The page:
Vermont State Police Log for Dec. 16

ADDISON COUNTY — Vermont State Police made an arrest after being called to a Ferson Road home in Leicester on Dec. 11 shortly before 6 p.m. to investigate a report of a violation of an abuse-prevention order.

Troopers said they discovered that Donald E. Durkee, 74, of Leicester drove to the residence with the intention of causing suffering to a vulnerable adult. Police also allege that by being at the home Durkee was violating an active abuse-prevention order. Troopers said they also discovered that he had prevented someone from calling emergency services.

Durkee was taken to the New Haven state police barracks and cited for three counts — violation of an abuse prevention order, abuse of a vulnerable adult, and interfering with access to emergency services. He was then jailed at the Marble Valley Regional Correctional Facility with bail set at $5,000.

Separately, a trooper issued a driving-under-the-influence citation after noticing a motor vehicle violation on Route 30 in Cornwall at around 6:45 p.m. on Dec. 13 and pulling the car over.

The trooper spoke with the driver, identified as Jennifer E. Call, 44, of Whitehall, N,Y., and noted signs of impairment. Call was screened for driving under the influence of drugs and then arrested and taken to the Middlebury Police Department, where she was processed and cited for DUI, drugs.

Troopers were assisted on scene by Middlebury police.

Meanwhile, the Vermont State Police have launched an intensive recruiting effort for the month of December as it seeks to fill multiple upcoming classes at the Vermont Police Academy, bring new troopers on board to fill vacancies, and expand the ranks of the state’s largest law-enforcement agency.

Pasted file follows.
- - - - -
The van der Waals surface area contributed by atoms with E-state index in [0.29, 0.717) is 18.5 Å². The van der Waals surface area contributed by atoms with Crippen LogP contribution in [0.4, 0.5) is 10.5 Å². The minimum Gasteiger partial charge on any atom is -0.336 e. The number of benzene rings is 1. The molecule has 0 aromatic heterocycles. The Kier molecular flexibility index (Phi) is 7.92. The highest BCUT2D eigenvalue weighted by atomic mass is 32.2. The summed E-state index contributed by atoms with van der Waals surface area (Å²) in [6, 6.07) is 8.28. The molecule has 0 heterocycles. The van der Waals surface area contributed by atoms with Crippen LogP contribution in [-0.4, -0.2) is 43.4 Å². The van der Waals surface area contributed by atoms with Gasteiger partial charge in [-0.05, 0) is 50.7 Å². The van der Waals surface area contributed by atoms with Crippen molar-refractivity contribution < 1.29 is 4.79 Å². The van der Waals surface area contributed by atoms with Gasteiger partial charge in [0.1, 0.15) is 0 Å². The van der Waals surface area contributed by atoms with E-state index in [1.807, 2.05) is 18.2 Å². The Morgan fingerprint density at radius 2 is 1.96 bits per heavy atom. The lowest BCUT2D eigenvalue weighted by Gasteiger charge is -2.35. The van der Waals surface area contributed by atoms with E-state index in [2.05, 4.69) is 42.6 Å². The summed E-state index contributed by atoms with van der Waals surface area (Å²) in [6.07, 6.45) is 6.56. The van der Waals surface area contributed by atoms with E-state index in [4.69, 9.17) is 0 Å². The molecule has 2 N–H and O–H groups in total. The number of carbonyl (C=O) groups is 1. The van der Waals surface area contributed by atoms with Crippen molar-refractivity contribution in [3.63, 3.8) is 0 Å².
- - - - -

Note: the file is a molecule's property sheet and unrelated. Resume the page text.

“We want people to know: We’re hiring,” said Col. Matthew T. Birmingham, director of the Vermont State Police. “We have a reputation nationwide and across Vermont for professionalism, exacting standards and a modern, innovative approach to policing. There is no better time for people who are considering a career in law enforcement, or who are already working as police officers, to apply to join the Vermont State Police.”

As with law-enforcement agencies across the country, VSP is experiencing a staffing shortage. The state police have an authorized strength of about 330 sworn personnel across 10 barracks and its Waterbury headquarters. In addition to normal attrition and retirements, the state police saw applications dip considerably over the past two years.

State police commanders emphasize that there is no shortage in shift coverage, with each shift fully staffed through regular duty assignments and overtime. But adding new troopers remains a key priority for the Vermont State Police, to ensure the agency is well-staffed into the future.

Staff Operations Commander Capt. Teresa Randall noted that VSP is open to people from all backgrounds. She noted, for example, that earlier this year the state police became the first state police agency in the country to sign on to the 30 x 30 Pledge — a commitment to have women make up at least 30 percent of police recruit classes by 2030.

“A desire to make a difference is more important than a specific degree or previous law-enforcement experience,” Capt. Randall said. “There is no cookie-cutter trooper. No trooper is alike here.”

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